Getting ready for the planning process
In this computer age, a number of business plan formats are available on CD or DVD or downloadable from the Internet, and they provide guidance and are useful tools in the preparation of the plan. Frequently, as the planning process progresses, you will want to make changes, and having computer-based software certainly helps in that process (see Page 12 – Resources).
Points to remember as you proceed with your planning process:
- Planning often makes the difference between success and failure.
- The approach to investors and bankers requires a plan that is neat, concise, and to the point; no more than 12 - 15 pages, including financials, for a small business.
- There is no standardized format. You can tailor your plan for different audiences, and show why it will be a good investment, both in time (for prospective employees) and money (for financial backers). Even if capital isn’t required, it is a very good idea to prepare your plan as if it were, for it is a living document that should guide you as the business progresses. You want to reference it periodically to make sure you are measuring up to your own expectations.
- While a good plan can assist in your success, a lack of implementation skills will most likely lead to failure.
- SCORE and SBDC counselors are always available to help you with your planning process.
Select a name for your business that fits. It can contain your name, can include a description of the product or service to be rendered, or it can start with the letter A (AAA Plumbing) so it will show up first in directories. Next check an Internet registrar (see Chapter 16, Resources, Internet) to find out if it is available for your planned website.
(Put the name in here)
Become familiar with the seven “M’s” that must be successfully implemented if a small
business is to be successful.
- MOTIVATION to start the business based upon an idea that your product or service provides a better way of filling a need in the market place than currently exists.
- MANAGEMENT experience in the form of implementation skills to turn an idea into a profitable reality.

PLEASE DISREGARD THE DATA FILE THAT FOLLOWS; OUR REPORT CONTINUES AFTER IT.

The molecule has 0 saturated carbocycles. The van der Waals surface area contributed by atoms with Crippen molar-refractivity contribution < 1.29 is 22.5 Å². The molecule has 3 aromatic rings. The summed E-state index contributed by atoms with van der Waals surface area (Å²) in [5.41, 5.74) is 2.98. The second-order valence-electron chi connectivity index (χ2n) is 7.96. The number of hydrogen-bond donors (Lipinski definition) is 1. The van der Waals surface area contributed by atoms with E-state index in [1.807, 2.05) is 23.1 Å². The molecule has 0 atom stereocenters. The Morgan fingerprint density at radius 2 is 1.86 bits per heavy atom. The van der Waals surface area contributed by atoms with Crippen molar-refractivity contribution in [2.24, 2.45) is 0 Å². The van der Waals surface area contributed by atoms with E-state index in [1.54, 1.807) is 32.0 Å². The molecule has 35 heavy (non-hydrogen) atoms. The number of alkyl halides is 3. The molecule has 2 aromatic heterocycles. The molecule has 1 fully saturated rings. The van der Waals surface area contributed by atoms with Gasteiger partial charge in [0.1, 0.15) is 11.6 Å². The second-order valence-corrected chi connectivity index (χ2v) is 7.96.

- MONEY in the form of debt or equity required to sustain the business until it reaches the break-even point.
- MARKET understanding, including demographics, size in revenue dollars, and expected market share over time.
- MANUFACTURING or sourcing of your products, including backup sources if required, and assurance that availability, consistency, and costs of your procurements can be monitored and controlled.
- MARGINS must be such that your fixed costs can be covered and provide an acceptable level of profitability for the investors.
- MEASUREMENT systems must be in place. If you don’t have the means to measure, then you don’t have the means to manage.
To insure that each of these components have been addressed somewhere in your plan to the satisfaction of the owners and investors, and that risk has been minimized to the greatest extent possible, list the plan’s pages here that refer to each of the 7 musts.
This is part 1 of a 2 part series and was extracted from East Bay SCORE’s "How to Start and Manage Your Small Business." The full reference manual can be downloaded by clicking here.
*This blog is intended to provide information to support startups and existing small businesses. A sincere effort is made to ensure accuracy, but no warranty, express or implied, is provided in that regard and East Bay SCORE and the author will not be liable for any errors or omissions in this blog.